Other investgations have shown the feasibility of using flame ionization of monitoring and control of internal combustion (IC) engines. Eriksson et al., Ionization Current Interpretation for Ignition Control in Internal Combustion Engines, L. Eriksson, and L. Nielsen, Control Engineering Practice, Vol. 5 (8), 1997, pp. 1107-1113, demonstrated the feasibility of using in cylinder ionization-current measurements to control IC engine spark advance. Watterfall et al., “Visualizing Combustion Using Electrical Impedance Tomography, Chemical Engineering Science, vol. 52, Issue 13, Jul. 1997, pp. 2129-2138, demonstrated using impedance tomography to visualize combustion in an IC engine. The results of Waterfall show a linear variation of capacitance with the operating air-to-fuel ratio. The main similarity is the use of a direct-current (DC) electric field to yield a current measurement that relates to the flame parameters.

Safety of operation is an essential characteristic expected from all industrial combustion systems. Automated control of the presence of the flame in the combustion can be used to stop the flow of oxidant when the fuel flow is suddenly interrupted.

SUMMARY OF THE INVENTION

It is an object of the present invention to provide a combustion detector for a lean premix combustion system, such that the detector can be readily incorporated into the burner assembly with minimal modification of the burner itself.

These and other objects of the invention, which will becomne apparent from the following description, have been achieved by a novel apparatus for the monitoring of the combustion process within a combustion system. The apparatus comprises; a combustion system, a means for supplying fuel and an oxidizer, a device for igniting the fuel and oxidizer in order to initiate combustion, and a sensor for determining the current conducted by the products of combustion. The combustion system comprises a fuel nozzle and an outer shell attached to the combustion nozzle. The outer shell defines a combustion chamber. Preferably the nozzle is a lean premix fuel nozzle (LPN).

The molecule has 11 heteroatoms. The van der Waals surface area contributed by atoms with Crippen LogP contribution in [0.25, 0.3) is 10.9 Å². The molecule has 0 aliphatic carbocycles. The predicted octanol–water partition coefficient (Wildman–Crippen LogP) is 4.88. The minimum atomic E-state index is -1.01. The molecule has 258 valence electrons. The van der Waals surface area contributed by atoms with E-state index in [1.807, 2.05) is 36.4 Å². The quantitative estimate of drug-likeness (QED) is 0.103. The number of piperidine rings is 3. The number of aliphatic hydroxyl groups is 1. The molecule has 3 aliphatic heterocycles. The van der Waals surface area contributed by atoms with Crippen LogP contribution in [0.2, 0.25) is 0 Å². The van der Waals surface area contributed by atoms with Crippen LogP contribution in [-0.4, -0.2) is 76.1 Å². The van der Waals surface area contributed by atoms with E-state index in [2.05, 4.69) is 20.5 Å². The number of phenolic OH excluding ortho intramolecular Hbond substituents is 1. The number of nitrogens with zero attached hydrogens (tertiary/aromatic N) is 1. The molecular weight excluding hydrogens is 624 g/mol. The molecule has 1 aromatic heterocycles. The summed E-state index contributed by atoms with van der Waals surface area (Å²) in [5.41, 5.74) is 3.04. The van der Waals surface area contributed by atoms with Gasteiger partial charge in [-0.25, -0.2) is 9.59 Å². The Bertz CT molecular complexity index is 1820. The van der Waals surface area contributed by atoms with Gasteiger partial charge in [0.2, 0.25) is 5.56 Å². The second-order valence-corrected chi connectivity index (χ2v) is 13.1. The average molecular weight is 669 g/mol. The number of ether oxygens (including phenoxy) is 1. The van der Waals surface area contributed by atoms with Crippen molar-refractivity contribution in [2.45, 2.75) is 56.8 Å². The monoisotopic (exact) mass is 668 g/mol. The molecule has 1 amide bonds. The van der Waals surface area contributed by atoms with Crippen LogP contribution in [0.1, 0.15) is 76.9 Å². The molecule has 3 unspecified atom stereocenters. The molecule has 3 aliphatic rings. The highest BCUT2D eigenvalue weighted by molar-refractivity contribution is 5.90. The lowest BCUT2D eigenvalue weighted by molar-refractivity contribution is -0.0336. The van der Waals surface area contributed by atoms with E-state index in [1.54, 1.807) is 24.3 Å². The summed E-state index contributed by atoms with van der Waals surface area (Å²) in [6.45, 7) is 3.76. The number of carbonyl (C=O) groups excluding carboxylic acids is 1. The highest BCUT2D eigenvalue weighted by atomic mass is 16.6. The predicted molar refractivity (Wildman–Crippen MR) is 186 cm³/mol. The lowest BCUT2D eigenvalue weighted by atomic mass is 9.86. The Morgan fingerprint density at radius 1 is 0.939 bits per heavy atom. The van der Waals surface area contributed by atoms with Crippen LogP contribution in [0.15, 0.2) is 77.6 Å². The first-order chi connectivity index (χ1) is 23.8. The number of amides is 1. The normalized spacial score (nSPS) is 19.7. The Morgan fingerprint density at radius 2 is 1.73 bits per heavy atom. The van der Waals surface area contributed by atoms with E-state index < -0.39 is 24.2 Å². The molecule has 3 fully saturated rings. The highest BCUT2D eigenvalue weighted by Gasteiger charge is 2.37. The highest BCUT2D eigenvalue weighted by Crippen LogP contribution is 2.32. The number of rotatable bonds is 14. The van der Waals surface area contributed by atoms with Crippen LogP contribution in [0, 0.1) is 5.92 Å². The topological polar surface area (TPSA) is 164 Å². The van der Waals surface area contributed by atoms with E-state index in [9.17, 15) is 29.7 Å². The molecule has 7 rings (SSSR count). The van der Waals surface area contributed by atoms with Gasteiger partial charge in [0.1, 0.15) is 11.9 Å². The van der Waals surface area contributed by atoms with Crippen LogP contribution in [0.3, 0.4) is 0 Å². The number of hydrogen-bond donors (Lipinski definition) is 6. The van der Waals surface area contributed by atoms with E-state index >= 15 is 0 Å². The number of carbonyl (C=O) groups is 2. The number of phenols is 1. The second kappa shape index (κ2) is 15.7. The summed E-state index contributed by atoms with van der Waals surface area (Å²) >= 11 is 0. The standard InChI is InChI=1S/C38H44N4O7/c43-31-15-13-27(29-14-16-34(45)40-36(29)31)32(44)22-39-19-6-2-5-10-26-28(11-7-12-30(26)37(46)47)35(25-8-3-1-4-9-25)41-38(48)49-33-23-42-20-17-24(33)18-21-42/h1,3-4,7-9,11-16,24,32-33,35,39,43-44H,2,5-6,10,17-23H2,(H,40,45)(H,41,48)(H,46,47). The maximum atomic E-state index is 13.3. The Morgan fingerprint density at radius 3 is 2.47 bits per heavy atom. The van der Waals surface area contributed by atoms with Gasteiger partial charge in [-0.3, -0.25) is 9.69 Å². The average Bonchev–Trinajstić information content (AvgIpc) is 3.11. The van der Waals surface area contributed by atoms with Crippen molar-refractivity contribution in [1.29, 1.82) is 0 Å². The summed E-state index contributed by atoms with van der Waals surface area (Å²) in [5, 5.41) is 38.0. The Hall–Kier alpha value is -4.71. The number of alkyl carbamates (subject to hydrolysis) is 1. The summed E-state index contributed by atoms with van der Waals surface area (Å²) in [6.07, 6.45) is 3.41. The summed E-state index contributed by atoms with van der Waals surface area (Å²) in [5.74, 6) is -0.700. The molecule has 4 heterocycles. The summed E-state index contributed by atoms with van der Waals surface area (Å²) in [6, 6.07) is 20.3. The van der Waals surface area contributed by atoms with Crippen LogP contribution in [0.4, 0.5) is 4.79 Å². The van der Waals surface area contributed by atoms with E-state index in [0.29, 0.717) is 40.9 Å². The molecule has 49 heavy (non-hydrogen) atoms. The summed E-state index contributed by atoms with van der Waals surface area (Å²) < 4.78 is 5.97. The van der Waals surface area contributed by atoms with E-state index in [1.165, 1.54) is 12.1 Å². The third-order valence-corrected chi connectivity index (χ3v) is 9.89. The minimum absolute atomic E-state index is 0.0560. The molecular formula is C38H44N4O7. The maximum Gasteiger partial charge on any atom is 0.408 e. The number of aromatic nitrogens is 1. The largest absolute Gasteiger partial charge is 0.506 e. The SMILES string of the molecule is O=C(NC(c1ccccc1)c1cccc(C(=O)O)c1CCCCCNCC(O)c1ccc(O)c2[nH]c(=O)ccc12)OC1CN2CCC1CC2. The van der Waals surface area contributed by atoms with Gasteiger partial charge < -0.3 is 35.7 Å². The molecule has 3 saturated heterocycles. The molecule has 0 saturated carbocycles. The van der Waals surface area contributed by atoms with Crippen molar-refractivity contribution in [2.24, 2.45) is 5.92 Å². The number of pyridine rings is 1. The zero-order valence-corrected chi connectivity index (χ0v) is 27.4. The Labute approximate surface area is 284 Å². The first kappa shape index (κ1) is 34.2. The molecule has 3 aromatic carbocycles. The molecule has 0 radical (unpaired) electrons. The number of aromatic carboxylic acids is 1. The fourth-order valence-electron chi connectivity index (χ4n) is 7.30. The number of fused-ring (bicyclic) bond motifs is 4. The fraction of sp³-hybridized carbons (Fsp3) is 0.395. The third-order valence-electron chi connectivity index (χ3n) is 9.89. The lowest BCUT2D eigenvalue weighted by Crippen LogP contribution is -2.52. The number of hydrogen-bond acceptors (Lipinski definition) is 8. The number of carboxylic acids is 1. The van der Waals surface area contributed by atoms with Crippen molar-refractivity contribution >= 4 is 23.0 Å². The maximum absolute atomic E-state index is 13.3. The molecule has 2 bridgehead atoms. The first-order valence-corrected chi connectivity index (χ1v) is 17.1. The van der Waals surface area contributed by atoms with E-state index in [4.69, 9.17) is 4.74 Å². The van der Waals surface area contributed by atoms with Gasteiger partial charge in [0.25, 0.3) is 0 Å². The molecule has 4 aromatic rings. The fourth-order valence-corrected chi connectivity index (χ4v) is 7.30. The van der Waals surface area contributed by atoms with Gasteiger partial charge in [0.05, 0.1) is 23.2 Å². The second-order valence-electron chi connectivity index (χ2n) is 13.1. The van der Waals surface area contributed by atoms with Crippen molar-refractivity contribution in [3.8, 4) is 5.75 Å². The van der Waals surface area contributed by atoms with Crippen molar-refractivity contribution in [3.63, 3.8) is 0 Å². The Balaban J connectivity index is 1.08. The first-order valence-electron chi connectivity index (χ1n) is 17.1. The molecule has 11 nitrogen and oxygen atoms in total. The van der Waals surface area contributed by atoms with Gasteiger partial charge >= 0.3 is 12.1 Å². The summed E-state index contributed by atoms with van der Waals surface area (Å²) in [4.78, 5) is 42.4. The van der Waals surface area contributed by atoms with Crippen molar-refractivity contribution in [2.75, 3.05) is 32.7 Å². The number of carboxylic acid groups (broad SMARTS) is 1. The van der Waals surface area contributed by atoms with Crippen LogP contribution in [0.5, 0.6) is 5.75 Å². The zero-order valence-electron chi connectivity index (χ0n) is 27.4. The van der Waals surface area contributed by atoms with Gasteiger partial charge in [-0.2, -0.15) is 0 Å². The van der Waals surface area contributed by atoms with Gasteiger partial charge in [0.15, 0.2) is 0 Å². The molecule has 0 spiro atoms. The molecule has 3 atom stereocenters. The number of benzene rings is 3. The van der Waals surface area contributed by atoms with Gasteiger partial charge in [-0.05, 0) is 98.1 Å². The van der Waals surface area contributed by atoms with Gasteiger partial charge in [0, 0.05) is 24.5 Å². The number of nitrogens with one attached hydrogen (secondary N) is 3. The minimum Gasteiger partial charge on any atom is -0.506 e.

Fuel and an oxidizer are provided to the fuel nozzle at separate rates. The fuel and oxidizer are ignited thereby initiating the combustion process, which produces a flame. One of the products of the combustion process is hydrocarbon ions;

A sensor is positioned within the combustion system. The sensor includes a first electrode and a second electrode in spaced-apart relationship to one another. This spaced-apart relationship forms a gap between the first and second electrode. At least a portion of the combustion process or flame is between the first and second electrodes. A voltage is applied between the first and second electrodes and the magnitude of resulting current between the first and second electrodes is determined. The device for the measurement of current may be used to determine a change in the magnitude of the current. When the change in the current is several orders of magnitude, such as a relative reduction from 100 to 1, this may indicate the flame has gone out or that the combustion process has stopped. This can be used to determine the presence of a flame within the combustion system.

The sensor may be arranged so that the first electrode is axially centered in the fuel nozzle adjacent to the second end. The second electrode may be radially outward of the first electrode or spaced axially from the first electrode in a spaced-apart relationship in order to form a gap. The sensor second electrode may be form as part of the outer shell and the outer shell is electrically insulated from the second end of the nozzle. The first and second electrodes may be spaced apart and insulated by a ceramic material. The sensor may also be located entirely within the combustion chamber.